i just use as many bits as i need to represent the information

you don t have to use 16 bits to send 256 over the net

i guess you understood how i saved the first 2 decimals

just take a calculator and try it

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> I am told that the minimum packet size for udp is 64 bytes of data.

It's more around 56 bytes. But you are talking here about a full UDP/IP frame's overhead (header and trailer bits, source and destination IP & ports, CRC checksum, etc), not the actual data payload an application can play with. There is no minimum payload and the maximum is 64K.

> It is my reasoning that if you decide to send 2 byte
> floats instead of the regular 4 byte floats ...

In theory the more data you send in a single frame's payload, the more efficient the communication link is simply because the frame overhead becomes small wrt the payload. In the real world, routers will chop large UDP frames into 1400 bytes chunks, thus rising the risk of losing data; if one chunk goes missing, the NIC stack dumps the entire UDP packet as if it was never sent. So there is a "router-friendly" maximum packet size - or MTU - of about 1400 bytes.

Regardless of the frame overhead, in a game you always want to *minimize* the amount of data you send even if this is not efficient. Smaller packets are faster to transmit (less clocks) and thus give a better response rate for the game interaction.

-cb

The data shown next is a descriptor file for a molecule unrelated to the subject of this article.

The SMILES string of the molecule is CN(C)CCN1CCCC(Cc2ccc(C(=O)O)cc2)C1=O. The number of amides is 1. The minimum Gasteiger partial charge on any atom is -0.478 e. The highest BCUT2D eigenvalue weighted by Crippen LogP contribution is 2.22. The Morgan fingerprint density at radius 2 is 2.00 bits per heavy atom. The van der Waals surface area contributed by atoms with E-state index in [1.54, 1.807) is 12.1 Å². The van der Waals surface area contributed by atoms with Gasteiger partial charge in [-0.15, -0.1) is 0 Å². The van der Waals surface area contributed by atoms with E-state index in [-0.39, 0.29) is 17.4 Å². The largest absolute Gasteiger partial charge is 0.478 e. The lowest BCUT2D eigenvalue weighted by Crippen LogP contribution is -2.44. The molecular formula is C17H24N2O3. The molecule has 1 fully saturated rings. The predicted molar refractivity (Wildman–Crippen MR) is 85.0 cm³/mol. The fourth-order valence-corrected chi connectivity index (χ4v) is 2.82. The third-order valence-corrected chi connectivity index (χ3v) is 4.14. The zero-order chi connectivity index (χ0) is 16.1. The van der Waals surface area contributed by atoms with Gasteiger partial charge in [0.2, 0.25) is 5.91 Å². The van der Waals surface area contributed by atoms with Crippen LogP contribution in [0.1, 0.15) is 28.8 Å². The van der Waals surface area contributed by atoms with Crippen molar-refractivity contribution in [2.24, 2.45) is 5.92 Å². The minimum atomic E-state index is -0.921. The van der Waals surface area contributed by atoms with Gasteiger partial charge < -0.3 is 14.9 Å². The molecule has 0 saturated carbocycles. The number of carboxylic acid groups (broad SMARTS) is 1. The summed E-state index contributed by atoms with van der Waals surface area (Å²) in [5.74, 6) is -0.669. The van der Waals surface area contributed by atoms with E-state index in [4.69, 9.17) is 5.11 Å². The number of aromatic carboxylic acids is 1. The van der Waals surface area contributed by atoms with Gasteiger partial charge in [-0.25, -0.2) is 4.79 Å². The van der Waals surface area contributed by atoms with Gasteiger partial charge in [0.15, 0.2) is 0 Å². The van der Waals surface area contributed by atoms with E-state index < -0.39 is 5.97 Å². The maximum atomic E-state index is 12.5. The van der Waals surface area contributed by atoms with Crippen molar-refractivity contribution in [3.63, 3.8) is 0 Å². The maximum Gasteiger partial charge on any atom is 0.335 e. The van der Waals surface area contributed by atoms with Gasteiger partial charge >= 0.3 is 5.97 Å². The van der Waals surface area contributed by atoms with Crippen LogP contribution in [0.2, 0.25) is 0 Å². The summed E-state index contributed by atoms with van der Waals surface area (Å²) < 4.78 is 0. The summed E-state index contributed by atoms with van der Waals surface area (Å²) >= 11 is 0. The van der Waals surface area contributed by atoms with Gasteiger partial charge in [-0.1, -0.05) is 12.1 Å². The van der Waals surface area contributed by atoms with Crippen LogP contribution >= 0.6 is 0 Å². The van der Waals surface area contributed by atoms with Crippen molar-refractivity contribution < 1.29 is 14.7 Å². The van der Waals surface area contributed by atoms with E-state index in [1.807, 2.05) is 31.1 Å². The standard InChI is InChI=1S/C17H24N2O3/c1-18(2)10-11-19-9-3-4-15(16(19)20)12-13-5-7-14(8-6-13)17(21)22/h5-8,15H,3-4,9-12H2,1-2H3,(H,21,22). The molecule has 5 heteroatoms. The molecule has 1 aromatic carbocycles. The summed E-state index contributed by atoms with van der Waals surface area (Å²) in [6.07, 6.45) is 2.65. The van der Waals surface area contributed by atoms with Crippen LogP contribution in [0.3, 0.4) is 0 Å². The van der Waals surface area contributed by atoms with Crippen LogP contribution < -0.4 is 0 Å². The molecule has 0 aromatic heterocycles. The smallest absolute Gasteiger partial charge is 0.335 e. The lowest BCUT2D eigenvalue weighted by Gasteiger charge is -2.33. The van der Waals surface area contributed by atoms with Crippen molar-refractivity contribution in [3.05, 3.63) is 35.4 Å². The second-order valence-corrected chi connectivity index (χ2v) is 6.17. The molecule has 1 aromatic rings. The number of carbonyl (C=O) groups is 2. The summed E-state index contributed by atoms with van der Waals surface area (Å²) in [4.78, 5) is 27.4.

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Basisor, i guess i just dont understand exactly how this all works. i mean, the whole XOR thing confuses me really.

also, if your not using all the bits in that integer, how do you convert the integer to something that is N bits big, for sending over the wire?

btw: i thought a UDP packet minimum was 28 bytes?

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Basisor used "^" to mean "power", not XOR.

However, I don't understand what he wants to show. A 16-bit floating-point number has 10 bits of mantissa, so at size +/- 4000 units, the precision would be +/1 2 units -- certainly way too little precision to use.

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Quote:
 Original post by graveyard fillaBasisor, i guess i just dont understand exactly how this all works. i mean, the whole XOR thing confuses me really.also, if your not using all the bits in that integer, how do you convert the integer to something that is N bits big, for sending over the wire?btw: i thought a UDP packet minimum was 28 bytes?

as hplus said i use ^ as power not as XOR

well the server and the client define a format for a vector

lets say

DELTA_FLOAT_VECTOR (7,N)

where N is the number of bits the integer uses and 7 is the exponent which you use to multiply a float with

2^7 = 128

so you multiply a float with 128 and move the decimal 2 positions to the right

ab,cd*128 = ab,cd*100 + ab,cd*28 >abcd,00

so on the server and on the client you know the number of bits of the integer and the exponent to use to convert the abcd->ab,cd *rounding error: loss of precision*

HL1 does this btw

now i think you wanted to know how to pack a 20 integer into a buffer right?

ok i have a gamestate class which sums up all the variables i send and get the number of bits needed to create a buffer

iBits = getBitsNeeded();
iBytes = iBits / 8;
if(iSpace = iBits%8){//modulo 8
++iBytes; //add one byte to reach >= iBits size
}

ok now we have got a buffer large enought to write the variables to
now you need a routine to write x bits of a variable to the buffer

i don t have my code on this computer now, but i think it shouldn t be too difficult to figure out the rest on your own

my routine is approximately 8-10 lines of code but still unoptimized

if you wish ill post it here but you should try it on your own its a nice practise :)